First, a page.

This is just one example of many, but my point is that expectations can change everything. Talk about them together. How often should the laundry be done? What kinds of things should you buy together and what things are a waste of money? Not everyone has the same opinion or upbringing as you. Make sure that your expectations – about kids, about the future, about who is ‘supposed’ to take out the trash – are realistic. If you don’t talk about them, at least one of you will spend a good part of your marriage either frustrated or disappointed because something didn’t live up to his or her expectations.

6. Sharing is caring.

This sounds silly, but I truly didn’t realize how much I would be sharing when I got married! Yet another reason to make sure you marry the right person: you share everything but your toothbrush. It took some adjusting for me! I spent my whole life using my money, spending my time hanging out with my friends and driving my car, and basically doing whatever I wanted. When you join forces, “my” becomes “our.” We don’t just share kisses and information anymore. We share a mailbox. We share a refrigerator. We share a bed. Good grief, we spent what seemed like 17 years kicking each other every night and fighting for covers before we finally figured out how to share our bed. HA! Being married means lots of sacrifice. I’m guessing the only thing that will require even more sacrifice is having kids.
7. Don’t forget to appreciate the little things.

People always say this, but there’s a reason they say it. It’s because IT’S TRUE. Real life isn’t full of extravagant trips and fancy dinners. Sure, those things are nice occasionally, but when you only have two weeks of vacation a year and you have bills to pay (which is…hmmm…all of us?), you can’t afford to do stuff like that all the time. That’s where appreciating the little things comes in. For example: Daniel brought me a Dove chocolate bar today for no reason. I put his towel in the dryer so it’s warm when he gets out of the shower. He cleans the stovetop (a job I absolutely HATE). I make his favorite food for supper. Little things can be just as meaningful when you do them out of love. Train yourself to watch for those moments and thank your spouse for his or her thoughtfulness!


8. Marriage is fun!!


Whenever Daniel and I were engaged, I remember hearing “Marriage is hard work” a lot. Every married person I talked to said it. Only a few told me that being married was genuinely fun. Don’t get me wrong – it is hard work. But it’s also GOOD hard work, and it truly is fun! You create inside jokes that no one else gets. You can travel to all sorts of places with your best friend by your side. You know exactly how to cheer each other up and make each other laugh. (I get SO much joy from making Daniel really laugh.) You can be silly and weird, singing in your ugly voice and dancing around the house in your underwear like an idiot with no fear of judgment. You guys…….I’m telling you. It is so. much. fun.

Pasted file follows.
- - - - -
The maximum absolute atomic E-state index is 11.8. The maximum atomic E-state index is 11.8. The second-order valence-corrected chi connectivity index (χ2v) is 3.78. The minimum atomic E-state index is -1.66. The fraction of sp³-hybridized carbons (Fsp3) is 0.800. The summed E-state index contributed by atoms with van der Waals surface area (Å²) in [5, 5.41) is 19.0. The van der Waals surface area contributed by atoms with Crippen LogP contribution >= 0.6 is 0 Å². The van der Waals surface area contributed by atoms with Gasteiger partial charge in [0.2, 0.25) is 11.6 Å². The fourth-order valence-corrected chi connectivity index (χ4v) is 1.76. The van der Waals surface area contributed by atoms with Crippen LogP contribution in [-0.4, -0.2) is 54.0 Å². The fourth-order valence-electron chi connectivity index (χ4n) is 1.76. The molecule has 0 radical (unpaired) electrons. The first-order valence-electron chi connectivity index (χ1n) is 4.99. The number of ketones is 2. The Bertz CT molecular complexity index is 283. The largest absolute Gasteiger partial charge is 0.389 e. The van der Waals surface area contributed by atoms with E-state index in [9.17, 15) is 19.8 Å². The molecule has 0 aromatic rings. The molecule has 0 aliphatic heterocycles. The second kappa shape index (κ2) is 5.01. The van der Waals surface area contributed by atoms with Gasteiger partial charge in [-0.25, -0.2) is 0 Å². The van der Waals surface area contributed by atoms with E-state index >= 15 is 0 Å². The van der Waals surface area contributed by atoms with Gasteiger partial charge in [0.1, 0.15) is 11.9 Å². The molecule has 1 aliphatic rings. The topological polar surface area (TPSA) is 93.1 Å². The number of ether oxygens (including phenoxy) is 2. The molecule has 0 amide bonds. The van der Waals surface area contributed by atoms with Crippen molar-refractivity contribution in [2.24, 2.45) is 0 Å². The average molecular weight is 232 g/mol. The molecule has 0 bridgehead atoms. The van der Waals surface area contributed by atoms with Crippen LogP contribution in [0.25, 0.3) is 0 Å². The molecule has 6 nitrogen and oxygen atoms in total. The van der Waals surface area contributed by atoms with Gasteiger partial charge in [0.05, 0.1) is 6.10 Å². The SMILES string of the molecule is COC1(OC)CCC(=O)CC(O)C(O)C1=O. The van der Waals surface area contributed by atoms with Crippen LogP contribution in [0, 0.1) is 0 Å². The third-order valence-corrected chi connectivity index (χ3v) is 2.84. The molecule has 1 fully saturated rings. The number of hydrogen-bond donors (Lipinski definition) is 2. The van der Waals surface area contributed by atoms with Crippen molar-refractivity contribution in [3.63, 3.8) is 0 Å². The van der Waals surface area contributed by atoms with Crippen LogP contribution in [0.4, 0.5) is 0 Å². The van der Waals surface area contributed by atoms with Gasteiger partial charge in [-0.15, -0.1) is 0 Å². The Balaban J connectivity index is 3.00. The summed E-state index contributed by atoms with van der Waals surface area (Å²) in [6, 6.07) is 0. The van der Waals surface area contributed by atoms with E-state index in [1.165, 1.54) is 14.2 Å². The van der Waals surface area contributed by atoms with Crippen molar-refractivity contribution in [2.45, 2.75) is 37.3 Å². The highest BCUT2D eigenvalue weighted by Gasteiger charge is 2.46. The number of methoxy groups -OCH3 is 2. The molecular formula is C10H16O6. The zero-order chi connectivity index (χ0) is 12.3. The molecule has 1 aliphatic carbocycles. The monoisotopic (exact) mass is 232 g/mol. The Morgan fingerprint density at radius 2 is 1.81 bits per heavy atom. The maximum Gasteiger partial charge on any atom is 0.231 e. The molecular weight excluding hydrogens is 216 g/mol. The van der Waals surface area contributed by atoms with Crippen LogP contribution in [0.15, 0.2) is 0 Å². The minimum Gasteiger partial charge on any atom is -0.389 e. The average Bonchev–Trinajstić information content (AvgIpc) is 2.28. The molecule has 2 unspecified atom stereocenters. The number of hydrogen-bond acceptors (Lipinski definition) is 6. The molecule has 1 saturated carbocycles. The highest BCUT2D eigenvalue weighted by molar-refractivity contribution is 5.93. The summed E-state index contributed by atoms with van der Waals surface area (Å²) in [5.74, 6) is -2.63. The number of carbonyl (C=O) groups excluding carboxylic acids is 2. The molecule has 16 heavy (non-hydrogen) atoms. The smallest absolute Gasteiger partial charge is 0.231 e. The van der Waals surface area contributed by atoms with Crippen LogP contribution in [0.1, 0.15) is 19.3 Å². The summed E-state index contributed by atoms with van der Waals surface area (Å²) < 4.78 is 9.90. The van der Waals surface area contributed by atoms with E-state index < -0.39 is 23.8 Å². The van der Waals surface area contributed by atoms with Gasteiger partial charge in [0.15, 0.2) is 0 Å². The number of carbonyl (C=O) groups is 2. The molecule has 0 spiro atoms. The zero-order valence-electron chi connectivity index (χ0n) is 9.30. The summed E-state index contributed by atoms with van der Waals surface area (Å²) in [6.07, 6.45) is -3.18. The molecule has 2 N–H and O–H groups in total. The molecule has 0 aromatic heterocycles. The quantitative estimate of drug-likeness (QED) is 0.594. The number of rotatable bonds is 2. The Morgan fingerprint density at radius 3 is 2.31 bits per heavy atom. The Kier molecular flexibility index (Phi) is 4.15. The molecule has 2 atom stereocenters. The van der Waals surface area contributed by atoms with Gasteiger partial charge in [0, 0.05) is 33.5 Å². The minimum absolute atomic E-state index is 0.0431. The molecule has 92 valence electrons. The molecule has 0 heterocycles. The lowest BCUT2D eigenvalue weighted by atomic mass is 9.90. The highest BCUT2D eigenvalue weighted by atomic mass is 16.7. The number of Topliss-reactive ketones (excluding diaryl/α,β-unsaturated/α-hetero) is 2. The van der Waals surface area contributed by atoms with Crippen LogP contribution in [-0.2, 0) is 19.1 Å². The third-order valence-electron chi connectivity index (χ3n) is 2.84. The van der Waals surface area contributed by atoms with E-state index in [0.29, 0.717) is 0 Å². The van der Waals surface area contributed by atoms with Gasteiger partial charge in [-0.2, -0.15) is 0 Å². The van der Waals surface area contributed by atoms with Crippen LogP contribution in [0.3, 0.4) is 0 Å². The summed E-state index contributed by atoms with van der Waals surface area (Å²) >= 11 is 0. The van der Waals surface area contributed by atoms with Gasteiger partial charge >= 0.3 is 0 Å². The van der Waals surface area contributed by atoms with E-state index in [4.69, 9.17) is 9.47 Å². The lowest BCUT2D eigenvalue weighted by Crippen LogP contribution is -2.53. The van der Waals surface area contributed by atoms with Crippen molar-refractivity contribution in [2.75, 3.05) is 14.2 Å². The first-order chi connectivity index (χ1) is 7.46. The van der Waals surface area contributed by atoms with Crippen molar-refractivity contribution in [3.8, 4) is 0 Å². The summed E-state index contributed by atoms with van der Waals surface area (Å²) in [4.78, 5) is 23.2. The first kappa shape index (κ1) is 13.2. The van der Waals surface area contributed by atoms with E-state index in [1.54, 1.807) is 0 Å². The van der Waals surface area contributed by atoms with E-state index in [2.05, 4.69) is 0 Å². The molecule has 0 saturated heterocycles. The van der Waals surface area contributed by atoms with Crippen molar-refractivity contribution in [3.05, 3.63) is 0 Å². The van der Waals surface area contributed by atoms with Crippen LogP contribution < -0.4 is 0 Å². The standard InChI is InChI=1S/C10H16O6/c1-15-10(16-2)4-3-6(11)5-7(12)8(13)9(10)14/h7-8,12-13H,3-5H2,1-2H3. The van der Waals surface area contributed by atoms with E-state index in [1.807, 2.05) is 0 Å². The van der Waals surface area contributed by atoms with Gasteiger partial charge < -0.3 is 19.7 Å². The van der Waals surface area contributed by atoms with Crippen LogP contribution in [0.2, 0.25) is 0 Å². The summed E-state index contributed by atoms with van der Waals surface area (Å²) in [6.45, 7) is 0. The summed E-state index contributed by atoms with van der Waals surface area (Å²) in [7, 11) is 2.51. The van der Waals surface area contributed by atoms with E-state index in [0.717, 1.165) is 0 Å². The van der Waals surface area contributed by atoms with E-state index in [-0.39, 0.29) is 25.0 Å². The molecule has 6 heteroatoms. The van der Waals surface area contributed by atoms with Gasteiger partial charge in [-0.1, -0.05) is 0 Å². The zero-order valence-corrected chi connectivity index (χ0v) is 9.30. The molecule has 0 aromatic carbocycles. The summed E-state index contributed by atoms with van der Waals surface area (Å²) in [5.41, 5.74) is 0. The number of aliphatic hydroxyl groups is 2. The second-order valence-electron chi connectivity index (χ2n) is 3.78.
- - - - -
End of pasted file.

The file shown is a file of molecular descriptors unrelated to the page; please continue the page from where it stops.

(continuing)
9. You really don’t have to be miserable unless you want to be.

Every day, we are presented with the same choice: to walk in joy or in bitterness. Regardless of your circumstances, you can choose to have joy and be thankful for what you have. I know couples who have experienced things I wouldn’t wish on my worst enemy – debilitating cancer, children dying, and declaring bankruptcy, to name a few. The reality is that awful things happen, but our reactions (good or bad) speak volumes to our spouses and to the other people around us. It’s just another way to imitate Jesus through your actions, really. When you have a terrible day and you drive home to an unmade bed and a dirty kitchen, praise God that you have a husband to cook and clean for. When you’re irritated because supper is getting cold and your husband still isn’t home from work, praise God that he has a job to help provide for your family. Managing to keep a good attitude in the midst of a frustrating situation is hard, but it can make a world of difference.

10. Sometimes, YOU are the one who needs to change.


I know you grew up doing things a certain way. I know that your way is “the best way.” But…can I be blunt? Sometimes, it isn’t. Believe me, I’m speaking this to myself too. It’s okay for someone else to be right sometimes. If you’re like me, you have a hard time admitting when you’re wrong. If Daniel and I argue about something, I’m more likely to dig my heels in and wait for him to apologize first. But honestly? That is incredibly NOT like Jesus. If my goal during marriage is to be right more or to win more arguments, I’ve already lost. Sometimes, you are the one who needs to change, not your spouse. I pray often that God will make me a godly wife. Lately, I’ve been in a season where God is pointing out a lot of things He wants to chisel out of me, and one of those things is selfishness. I’ve never used the word ‘servant’ to describe myself, but I want to. And the more I listen to God’s voice and allow Him to change my heart, the more I become like Him.

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Thank you for sharing so much wisdom with us, Laura! :)

-J